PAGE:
New York: 1848. Two volumes. xvi,296; xii,336pp. plus twenty-four plates; publisher's ad tipped into end of second volume, printed note from the author tipped in at p.302. Original green publisher's cloth, gilt. Bindings rubbed, corners and spines moderately worn. Presentation inscription on front flyleaf of first volume; ownership inscription on front flyleaf of second. First volume partially unopened. Minor wear to contents. Good. Item #1437
An important work, with a presentation inscription by George Catlin, recounting the tour of Catlin's Indian portraits throughout Great Britain and France. The inscription reads, "To the Editor of the Courier Enquirer / with the compliments of the author / Geo. Catlin." This is likely the Weekly Courier and New-York Enquirer, though a contemporary ownership inscription in the second volume reads "Geo. Fred. Harrington, Boston." In any case, a strong inscription by Catlin.
"Catlin’s Indian Gallery was a novelty. Artists before him had painted Indian dignitaries visiting in Washington, D.C., or had portrayed them in council with American officials in the field. Catlin’s claim to originality turned on the nature and extent of his coverage. Besides more than 300 portraits of men and women from some fifty tribes, he displayed 200 paintings of Indians on their own turf, going about their everyday activities. ... He rightfully insisted that he was the first artist to offer the world a representative picture of Indian life based on personal observation" - ANB (online). Catlin lobbied the American government to purchase his Indian Gallery, but with no success. He then took it on tour, in 1839, where he toured extensively in Great Britain, then to France in 1845. "His gallery was no longer a novelty in England, and though a book recounting his experiences abroad (Notes of Eight Years’ Travels and Residence in Europe, with His North American Indian Collection ), lectures, and American emigration schemes kept his name before the British public, Catlin continued to slide toward financial ruin" - ANB.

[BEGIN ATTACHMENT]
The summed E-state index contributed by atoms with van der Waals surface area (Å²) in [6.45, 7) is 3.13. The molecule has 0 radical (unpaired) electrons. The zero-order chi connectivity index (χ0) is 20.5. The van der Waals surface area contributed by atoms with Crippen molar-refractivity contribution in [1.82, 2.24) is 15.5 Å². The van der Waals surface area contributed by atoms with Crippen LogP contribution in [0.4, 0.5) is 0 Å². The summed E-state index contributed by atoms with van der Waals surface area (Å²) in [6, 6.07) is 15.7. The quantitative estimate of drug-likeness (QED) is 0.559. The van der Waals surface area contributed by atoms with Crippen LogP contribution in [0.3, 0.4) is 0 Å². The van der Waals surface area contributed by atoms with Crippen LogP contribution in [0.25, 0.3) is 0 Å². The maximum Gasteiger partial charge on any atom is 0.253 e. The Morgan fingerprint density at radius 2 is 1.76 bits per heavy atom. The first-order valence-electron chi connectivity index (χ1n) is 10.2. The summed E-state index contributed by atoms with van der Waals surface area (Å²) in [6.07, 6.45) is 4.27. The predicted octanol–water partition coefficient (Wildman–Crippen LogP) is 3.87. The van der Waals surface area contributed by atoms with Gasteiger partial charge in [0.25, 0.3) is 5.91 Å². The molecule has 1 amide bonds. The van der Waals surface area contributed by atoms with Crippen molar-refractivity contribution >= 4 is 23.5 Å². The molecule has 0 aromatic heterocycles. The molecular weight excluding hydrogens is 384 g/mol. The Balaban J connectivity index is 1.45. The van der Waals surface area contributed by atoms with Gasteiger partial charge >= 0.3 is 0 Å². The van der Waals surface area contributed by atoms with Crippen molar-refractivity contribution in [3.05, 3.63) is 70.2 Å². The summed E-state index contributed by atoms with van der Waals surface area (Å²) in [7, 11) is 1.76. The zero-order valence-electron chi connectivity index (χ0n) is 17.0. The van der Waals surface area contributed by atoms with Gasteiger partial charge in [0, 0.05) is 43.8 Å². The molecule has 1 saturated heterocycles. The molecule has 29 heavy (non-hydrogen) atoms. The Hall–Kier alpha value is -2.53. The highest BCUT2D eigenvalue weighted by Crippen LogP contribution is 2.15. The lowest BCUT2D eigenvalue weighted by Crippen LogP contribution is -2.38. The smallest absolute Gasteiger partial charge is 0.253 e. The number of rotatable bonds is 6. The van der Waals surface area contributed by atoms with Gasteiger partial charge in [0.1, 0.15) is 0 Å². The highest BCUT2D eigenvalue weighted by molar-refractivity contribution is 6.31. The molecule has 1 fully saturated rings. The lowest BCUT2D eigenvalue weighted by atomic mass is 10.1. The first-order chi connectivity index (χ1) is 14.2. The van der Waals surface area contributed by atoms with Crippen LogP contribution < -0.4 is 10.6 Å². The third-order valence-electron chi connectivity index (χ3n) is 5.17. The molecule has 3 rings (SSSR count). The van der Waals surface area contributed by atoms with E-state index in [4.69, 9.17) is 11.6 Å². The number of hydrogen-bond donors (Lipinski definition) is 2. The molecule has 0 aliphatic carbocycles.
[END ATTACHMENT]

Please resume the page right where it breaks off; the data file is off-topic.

Howes C241. Sabin 11533. Field 256. Pilling 690.